Monday, January 22, 2007

Best-seller Lists From Another Perspective

All right. One more post on this topic, and we’ll leave it alone for a long time—unless news hits that some changes have been made. (Advance is meeting this week in Indianapolis—and a hint has been made that we may hear something.)

In the recent issue of Aspiring Retail, editor Carrie Erickson wrote an article regarding the lists—“Discover What’s Behind the Lists.” This article, appearing in a magazine for booksellers, shows us how the lists are viewed from the retailers’ side, and how these booksellers tend to use the list.

Erickson notes that in 2003, CBA (Christian Booksellers Association) changed their book categories for the lists, based on the Christian product category—CPC—codes. It also add the Top 50 list, which combines all categories for an overall picture.

The article explains that the data are taken from STATS, which reflects actual sales in a store. But if you’re a regular reader of this blog, you know that and a whole lot more. (For recent posts on the lists, go to December’s three-parter (
Part 1, Part 2, and Part 3) and the January post.)

The article quotes Dean Edwards, CBA information technology director, as saying “We know retailers use these lists because we get inquiries about them when they’re posted online.” Edwards cautions stores against going overboard in using the lists for decisions on stocking books, noting that regional sales are critical to a store, and what sells in one region may not sell as well elsewhere. However, he does suggst posting the list in one’s store, to “show customers what’s hot.” And perhaps putting a book that’s consistently been high on the list on an end cap. (End caps, for those of you new to this term, are extremely important. They are found on the end of an aisle, hence the browser’s eye are more likely to fall upon these books.)

Edwards also suggests cross-promoting a bestseller with any other books that go with it, such as study guides, etc.

These suggestions are hardly rocket science, and many of you familiar with bookselling with know this already. Still, this article illustrates the point—bestsellers often beget bestsellers. If a book hits the list, esp. the top ten, booksellers pay attention. You’ve probably been in numerous stores that post the lists and pull out certain bestsellers for special placement in the store. These special placements introduce new readers to the books. Which leads to more sales. Which leads, perhaps, to another month on the list. If you follow the lists every month, you see this phenomenon. A few names tend to appear on the list over and over, with numerous books each time. These authors have reached the tipping point—and the lists have certainly helped keep the momentum going.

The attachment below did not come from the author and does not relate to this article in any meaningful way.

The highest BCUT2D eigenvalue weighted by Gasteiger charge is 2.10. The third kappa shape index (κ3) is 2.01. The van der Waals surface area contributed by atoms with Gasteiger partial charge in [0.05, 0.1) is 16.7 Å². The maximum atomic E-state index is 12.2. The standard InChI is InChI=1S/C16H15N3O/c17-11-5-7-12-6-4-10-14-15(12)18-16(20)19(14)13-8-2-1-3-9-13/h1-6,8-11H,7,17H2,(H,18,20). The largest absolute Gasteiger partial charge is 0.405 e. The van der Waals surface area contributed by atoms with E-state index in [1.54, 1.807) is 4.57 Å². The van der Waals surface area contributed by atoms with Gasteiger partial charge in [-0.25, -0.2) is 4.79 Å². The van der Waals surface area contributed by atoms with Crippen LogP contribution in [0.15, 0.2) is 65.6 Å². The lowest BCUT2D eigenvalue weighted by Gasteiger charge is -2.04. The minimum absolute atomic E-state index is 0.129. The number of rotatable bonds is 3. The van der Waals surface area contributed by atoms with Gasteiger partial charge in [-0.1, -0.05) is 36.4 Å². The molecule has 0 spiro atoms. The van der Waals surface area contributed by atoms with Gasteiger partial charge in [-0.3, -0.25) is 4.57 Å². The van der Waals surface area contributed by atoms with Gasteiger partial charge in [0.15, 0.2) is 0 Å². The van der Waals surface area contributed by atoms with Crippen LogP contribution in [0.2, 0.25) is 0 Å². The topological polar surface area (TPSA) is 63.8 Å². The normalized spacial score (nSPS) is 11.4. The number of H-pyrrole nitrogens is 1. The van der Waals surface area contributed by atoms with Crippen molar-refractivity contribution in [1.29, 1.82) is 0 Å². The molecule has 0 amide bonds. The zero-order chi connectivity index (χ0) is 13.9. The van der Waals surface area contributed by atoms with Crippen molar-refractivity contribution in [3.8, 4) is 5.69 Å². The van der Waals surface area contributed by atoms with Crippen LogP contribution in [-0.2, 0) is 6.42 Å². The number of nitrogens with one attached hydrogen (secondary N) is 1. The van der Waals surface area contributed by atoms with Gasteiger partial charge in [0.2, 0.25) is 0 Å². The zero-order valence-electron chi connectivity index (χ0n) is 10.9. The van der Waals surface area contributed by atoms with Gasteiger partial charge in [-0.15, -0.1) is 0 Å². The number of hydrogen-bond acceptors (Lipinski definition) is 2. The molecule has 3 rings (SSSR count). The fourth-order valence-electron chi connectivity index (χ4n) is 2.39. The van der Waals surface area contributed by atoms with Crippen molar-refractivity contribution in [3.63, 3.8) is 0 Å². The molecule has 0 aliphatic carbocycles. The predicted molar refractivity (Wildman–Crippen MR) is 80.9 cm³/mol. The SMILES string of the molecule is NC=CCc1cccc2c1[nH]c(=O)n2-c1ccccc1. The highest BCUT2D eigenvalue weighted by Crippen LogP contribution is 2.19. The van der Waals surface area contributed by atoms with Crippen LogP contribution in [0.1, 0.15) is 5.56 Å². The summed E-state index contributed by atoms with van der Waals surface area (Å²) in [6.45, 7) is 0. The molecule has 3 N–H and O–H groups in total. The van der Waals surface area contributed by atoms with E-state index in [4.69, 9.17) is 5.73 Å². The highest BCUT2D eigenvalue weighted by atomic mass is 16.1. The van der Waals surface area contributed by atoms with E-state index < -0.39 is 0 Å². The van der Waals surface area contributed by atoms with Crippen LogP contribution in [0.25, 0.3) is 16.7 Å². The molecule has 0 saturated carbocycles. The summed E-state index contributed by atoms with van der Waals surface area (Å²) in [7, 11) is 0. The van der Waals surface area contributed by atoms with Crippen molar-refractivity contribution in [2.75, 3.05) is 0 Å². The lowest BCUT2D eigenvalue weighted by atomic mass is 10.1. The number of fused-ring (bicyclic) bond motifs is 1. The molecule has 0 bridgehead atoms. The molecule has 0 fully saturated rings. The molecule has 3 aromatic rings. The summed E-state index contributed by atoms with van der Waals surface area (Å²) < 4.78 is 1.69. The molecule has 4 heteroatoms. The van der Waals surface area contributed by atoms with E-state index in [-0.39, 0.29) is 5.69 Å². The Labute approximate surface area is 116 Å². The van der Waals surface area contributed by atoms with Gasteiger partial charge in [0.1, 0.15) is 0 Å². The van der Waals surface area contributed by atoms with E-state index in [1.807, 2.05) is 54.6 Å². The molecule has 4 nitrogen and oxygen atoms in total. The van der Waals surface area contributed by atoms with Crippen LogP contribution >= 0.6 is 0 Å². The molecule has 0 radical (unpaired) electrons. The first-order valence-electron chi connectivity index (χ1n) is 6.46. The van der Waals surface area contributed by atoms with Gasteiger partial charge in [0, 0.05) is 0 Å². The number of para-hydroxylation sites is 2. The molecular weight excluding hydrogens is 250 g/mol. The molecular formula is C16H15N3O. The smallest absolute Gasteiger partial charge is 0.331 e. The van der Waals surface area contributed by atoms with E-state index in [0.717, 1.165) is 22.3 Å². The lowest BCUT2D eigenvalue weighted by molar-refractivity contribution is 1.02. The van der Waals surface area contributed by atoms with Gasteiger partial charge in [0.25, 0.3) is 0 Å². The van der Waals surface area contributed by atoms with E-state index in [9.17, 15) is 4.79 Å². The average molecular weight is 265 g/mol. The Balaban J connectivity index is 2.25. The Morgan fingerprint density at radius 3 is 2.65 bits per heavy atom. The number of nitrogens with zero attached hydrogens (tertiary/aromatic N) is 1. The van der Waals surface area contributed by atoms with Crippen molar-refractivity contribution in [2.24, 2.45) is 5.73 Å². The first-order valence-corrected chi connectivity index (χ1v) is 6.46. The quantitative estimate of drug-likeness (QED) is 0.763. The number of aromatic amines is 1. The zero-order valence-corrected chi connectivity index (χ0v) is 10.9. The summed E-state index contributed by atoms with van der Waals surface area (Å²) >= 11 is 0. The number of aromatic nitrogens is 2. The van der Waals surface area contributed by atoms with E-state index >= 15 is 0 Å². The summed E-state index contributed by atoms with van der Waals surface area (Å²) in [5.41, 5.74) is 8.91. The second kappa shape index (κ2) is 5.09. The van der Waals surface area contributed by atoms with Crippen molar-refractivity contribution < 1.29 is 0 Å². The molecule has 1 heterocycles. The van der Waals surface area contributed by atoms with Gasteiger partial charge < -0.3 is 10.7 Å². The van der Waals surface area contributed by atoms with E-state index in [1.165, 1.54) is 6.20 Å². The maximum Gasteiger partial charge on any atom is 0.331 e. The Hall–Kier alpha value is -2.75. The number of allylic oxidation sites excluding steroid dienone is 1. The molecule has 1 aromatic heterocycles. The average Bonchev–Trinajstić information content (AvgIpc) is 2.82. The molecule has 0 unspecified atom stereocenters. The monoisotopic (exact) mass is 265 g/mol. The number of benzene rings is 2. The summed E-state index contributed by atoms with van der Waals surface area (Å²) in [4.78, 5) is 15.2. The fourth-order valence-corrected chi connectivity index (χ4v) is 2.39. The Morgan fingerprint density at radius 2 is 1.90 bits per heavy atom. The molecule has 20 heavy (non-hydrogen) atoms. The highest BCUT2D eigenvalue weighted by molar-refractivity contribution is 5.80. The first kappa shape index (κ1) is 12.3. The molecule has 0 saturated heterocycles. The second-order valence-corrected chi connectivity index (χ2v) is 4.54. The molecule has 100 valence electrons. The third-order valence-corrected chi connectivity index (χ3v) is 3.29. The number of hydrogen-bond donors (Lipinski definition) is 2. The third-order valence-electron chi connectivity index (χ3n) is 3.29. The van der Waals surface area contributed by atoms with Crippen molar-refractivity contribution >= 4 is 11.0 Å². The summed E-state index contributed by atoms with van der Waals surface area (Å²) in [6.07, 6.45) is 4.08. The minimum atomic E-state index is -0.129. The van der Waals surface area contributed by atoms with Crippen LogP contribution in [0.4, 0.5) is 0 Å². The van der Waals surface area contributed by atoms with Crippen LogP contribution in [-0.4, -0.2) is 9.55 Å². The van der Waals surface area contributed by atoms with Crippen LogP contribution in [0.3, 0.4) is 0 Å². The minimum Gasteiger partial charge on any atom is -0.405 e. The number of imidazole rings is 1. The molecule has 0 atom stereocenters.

All this is all the more reason that our industry needs an accurate list. Because bookstores are acting as if it is accurate.


Kristy Dykes said...

A question, B., and I'll check back later to see your answer. It's not the subject of your post.

Backdrop: I notice you use the term CBA in some of your posts as opposed to ICRS. Since you ARE doing this, I'm sure it's what should be done.
Questiont: Should I use CBA as opposed to ICRS in proposals? It won't make me look like I'm not knowledgeable about the change, will it?

Tina Ann Forkner said...

Is it that ICRS is the retail show and CBA is still the association's name? Yes, it will be good to get the specifics from Brandilyn.


~ Brandilyn Collins said...

CBA stands for Christian Booksellers Association. This is the organization for all retailers in the Christian publishing world. ICRS is the International Christian Retail Show, the annual convention put on by CBA as a time when booksellers can gather and learn more about the industry, plus see the publishers face to face.

Kristy Dykes said...

Thanks for answering. I just assumed ICRS should replace CBA in print. Thanks again.

Karen said...

I second your notice!!

Rebecca LuElla Miller said...

Well, I know this is really wanting to know more than we'll ever get, but I'd like to know how an author's CBA sales compare to his ABA sales.

THAT would give a true reflection of an author's popularity. I mean, why wouldn't a CBA bookstore owner want to place a highly popular book selling well in Barnes and Noble in one of those end thingies? But how are they to know?